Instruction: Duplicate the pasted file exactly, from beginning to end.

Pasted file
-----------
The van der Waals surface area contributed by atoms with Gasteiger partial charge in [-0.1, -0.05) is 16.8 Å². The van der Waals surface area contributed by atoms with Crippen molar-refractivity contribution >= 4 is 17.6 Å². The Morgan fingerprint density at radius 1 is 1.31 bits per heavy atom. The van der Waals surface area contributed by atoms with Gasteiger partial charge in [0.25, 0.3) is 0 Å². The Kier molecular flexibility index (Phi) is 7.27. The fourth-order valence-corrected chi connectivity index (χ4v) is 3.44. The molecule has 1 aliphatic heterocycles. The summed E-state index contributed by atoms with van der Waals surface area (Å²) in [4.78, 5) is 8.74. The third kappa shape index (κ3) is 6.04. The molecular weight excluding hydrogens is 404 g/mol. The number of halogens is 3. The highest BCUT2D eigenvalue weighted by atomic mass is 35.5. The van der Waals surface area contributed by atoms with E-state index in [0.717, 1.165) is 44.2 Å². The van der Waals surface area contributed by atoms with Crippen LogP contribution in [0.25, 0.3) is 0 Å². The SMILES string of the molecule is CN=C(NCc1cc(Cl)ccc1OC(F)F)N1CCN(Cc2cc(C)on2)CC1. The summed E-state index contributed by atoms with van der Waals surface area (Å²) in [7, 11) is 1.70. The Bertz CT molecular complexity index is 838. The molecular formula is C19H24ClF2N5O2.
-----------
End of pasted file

The van der Waals surface area contributed by atoms with Gasteiger partial charge in [-0.1, -0.05) is 16.8 Å². The van der Waals surface area contributed by atoms with Crippen molar-refractivity contribution >= 4 is 17.6 Å². The Morgan fingerprint density at radius 1 is 1.31 bits per heavy atom. The van der Waals surface area contributed by atoms with Gasteiger partial charge in [0.25, 0.3) is 0 Å². The Kier molecular flexibility index (Phi) is 7.27. The fourth-order valence-corrected chi connectivity index (χ4v) is 3.44. The molecule has 1 aliphatic heterocycles. The summed E-state index contributed by atoms with van der Waals surface area (Å²) in [4.78, 5) is 8.74. The third kappa shape index (κ3) is 6.04. The molecular weight excluding hydrogens is 404 g/mol. The number of halogens is 3. The highest BCUT2D eigenvalue weighted by atomic mass is 35.5. The van der Waals surface area contributed by atoms with E-state index in [0.717, 1.165) is 44.2 Å². The van der Waals surface area contributed by atoms with Crippen LogP contribution in [0.25, 0.3) is 0 Å². The SMILES string of the molecule is CN=C(NCc1cc(Cl)ccc1OC(F)F)N1CCN(Cc2cc(C)on2)CC1. The summed E-state index contributed by atoms with van der Waals surface area (Å²) in [7, 11) is 1.70. The Bertz CT molecular complexity index is 838. The molecular formula is C19H24ClF2N5O2.